What a difference a year makes in the outlook for U.S. home prices. Here are some observations from data collected in the Q1 2023 edition of the Pulsenomics Home Price Expectations Survey:
- More than two-thirds of the 107 experts who responded expect home values to fall this year–up from just 7% of panel respondents in our Q1 2022 survey, and up from just over one-half of experts in our prior (Q4 2022) survey. This is the highest percentage of forecasters calling for an outright annual decline since the depths of the housing bust more than a decade ago.
- In real (inflation-adjusted) terms, expectations for nationwide home values are now the lowest ever recorded in the 14-year history of this survey.
- Nationwide, nominal single-family home prices are now expected to fall an average of 2% in 2023; one year ago–before the epic interest spike–they were projected to rise 4.7%.
This shift in the panelâ€™s mean projections suggests that compared to one year ago, aggregate U.S. single-family home values are now projected to be more than $3 trillion lower at the end of 2023
(2022 Aggregate U.S. SF Home ValueÂ =Â $47.9Trillion per the December 2022 Fed Flow of Funds Report, Table B.101).
- The overarching home price outlook for 2023 is downbeat, but not depressed (e.g., only a handful of experts are calling for a double-digit depreciation rate this year). The past year’s rate spike intensified an acute shortage of inventory via the mortgage lock-in effect, and fortified the floor for home prices.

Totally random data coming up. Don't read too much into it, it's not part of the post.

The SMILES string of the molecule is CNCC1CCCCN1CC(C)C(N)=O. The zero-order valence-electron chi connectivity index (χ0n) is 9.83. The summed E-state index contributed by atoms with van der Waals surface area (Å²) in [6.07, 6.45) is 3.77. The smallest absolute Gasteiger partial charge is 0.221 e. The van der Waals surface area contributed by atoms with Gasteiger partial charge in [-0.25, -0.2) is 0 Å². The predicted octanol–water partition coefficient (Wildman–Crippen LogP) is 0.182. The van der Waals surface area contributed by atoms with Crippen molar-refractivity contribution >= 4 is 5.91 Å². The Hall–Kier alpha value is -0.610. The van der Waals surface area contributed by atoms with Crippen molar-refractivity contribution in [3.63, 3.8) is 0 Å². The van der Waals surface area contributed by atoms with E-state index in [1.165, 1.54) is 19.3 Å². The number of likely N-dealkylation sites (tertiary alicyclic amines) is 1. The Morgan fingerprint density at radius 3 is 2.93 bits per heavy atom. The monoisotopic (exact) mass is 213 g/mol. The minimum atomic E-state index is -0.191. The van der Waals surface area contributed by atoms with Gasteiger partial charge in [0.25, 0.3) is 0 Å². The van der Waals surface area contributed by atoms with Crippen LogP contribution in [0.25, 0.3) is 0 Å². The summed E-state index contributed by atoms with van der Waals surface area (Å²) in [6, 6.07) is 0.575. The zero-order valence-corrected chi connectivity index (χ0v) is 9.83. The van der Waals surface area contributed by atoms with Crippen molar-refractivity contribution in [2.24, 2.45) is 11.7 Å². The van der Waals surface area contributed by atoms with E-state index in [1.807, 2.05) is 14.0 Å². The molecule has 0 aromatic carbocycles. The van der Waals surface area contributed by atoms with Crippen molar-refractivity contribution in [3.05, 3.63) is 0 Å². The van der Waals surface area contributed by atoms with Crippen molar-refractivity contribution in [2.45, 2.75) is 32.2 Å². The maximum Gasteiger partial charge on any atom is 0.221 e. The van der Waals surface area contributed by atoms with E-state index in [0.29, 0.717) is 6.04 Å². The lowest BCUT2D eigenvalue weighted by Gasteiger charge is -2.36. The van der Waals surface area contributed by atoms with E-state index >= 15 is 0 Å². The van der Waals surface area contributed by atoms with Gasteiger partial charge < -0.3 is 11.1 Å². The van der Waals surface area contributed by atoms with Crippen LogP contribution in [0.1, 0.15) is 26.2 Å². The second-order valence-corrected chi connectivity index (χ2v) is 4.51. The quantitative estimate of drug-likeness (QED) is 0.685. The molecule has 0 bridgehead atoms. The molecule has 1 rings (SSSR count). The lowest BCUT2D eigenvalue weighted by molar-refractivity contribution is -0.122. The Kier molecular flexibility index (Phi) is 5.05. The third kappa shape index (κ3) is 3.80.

- With such unusual market dynamics, it’s unsurprising that the dispersion of expectations among our panelists remains elevated: the five-year forecasts of the optimistic quartile of the experts imply that aggregate U.S. home values will grow to $60.9 trillion from $47.9 trillion by the end of 2027 (cumulative nominal growth of 27.1%), while the five-year projections of the pessimistic quartile imply home values will fall to $47.0 trillion (cumulative nominal negative growth of -1.8%).
- The forecasts of the optimistic and pessimistic quartiles imply a nearly $14 trillion variance in aggregate U.S. household wealth by the end of 2027. The distinct but equally plausible home price paths would produce starkly contrasting degrees of consumer confidence, levels of household spending, and overall macroeconomic health. These alternative housing scenarios are another illustration of the elevated risk management and policymaking challenges of our time.